• If the sentence sounds correct as it is, option 1 is the answer
  • You have to be familiar with the rules of English grammar and choose the answer which seems the best in compliance with standard written English.
  • Once done, read it over again to check if the sentence construction looks correct and if the original meaning of the statement has been retained.

Quantitative Section

In this section, there are a total of 31 questions. The questions in this section are mainly of two types: Data Sufficiency and Problem-Solving. 

Data sufficiency questions

This section is intended to test your ability to assess the given data systematically. You’d be given a question followed by two statements and five answer choices. These answer choices always remain the same. There are roughly 11-13 questions in this section. 

So it’s a good idea to memorize them all including their order. Then use your logical and analytical skills combined with quantitative knowledge to check what data is required or sufficient to find the answer.

Problem solving questions

The problem-solving section consists of 18-20 questions. This part is designed to test your quantitative skills and your ability to solve a problem using various mathematical concepts.

In this section, questions are based on the following topics: Algebra, exponents and roots, percentages, set theory, fractions, simple and compound interest, coordinate geometry, mensuration, permutation and combination, decimals, ratio and proportion, and probability. 

Integrated Reasoning

In this section, data will be presented in the form of graphs, passages, or tables and a candidate will have to integrate the given data to find a solution to the given problem. 

The integrated reasoning section is spread across the following topics:

  1. Table Analysis: As the name suggests, a candidate will have to study a table and infer the data mentioned.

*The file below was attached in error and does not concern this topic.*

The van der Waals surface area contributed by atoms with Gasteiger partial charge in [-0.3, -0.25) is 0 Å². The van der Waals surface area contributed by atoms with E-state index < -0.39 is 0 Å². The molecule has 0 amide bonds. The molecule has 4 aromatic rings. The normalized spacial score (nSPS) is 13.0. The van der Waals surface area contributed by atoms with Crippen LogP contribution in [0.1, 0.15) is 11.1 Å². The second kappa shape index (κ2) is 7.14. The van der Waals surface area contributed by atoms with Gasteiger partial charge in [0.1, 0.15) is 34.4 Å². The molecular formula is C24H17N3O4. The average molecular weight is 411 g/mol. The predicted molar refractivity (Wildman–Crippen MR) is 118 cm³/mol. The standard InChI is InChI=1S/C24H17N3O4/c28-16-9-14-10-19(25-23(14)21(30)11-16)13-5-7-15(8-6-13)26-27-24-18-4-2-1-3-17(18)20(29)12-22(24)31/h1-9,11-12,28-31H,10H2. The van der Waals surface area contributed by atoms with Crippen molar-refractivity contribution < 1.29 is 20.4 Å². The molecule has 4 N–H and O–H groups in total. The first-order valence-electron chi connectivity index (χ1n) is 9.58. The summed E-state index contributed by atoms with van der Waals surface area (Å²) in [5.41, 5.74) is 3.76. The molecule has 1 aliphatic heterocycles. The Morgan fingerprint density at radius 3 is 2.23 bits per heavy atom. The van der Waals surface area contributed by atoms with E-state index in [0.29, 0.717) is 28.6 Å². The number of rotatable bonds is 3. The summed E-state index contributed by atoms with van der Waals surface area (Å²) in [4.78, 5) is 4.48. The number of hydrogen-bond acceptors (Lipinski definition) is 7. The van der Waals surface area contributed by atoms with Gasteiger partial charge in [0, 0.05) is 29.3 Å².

2. Two-Part Analysis: You have a question and multiple choices provided. The answers in a table form have the two components occupying the first two columns and the answer options in the third column. Of all the options provided, you have to choose only one option under each component to complete one answer.
  3. Multi-source reasoning: This type of questions require analyzing data from multiple sources such as tables, graphs or passages. The answers may be in the yes/no, true/false format or as multiple choice options.
  4. Graphics Interpretation: A candidate will have to interpret data through a graph and fill in statements to draw inferences. You need to answer by by choosing one of the options from the pull-down menu.

Analytical Writing Assessment

In this section, a candidate will be presented with topics on which they are supposed to write an essay. In addition, there can also be questions based on passages that the candidate will have to answer.  

Two types of essays can be asked in the exam:

  1. Argument essay: Under this essay you will have to analyze the reasoning and assumptions in a given argument. A candidate has to conclude whether or not the argument is logically coherent. 
  2. Issue essay: In this section you will have to present an argument in the form of an essay. The agreement should have a strong stance, either in support or in disagreement of the presented statement. The world limit is about 600 words. Be sure to be unique with the content section. 

GMAT Eligibility

To appear for the GMAT, a candidate must meet some eligibility requirements. Firstly, a candidate must be 18 or above to appear for the exam. With written proof from parents or guardians, a candidate under 18 can appear as well. There is no upper limit. A candidate must be in the final year of graduation, a graduate, or a working professional to appear for the exam. A candidate can appear for the exam a total of 5 times in a year, with a distance of at least 16 days and a maximum of 8 attempts are allowed in one’s lifetime.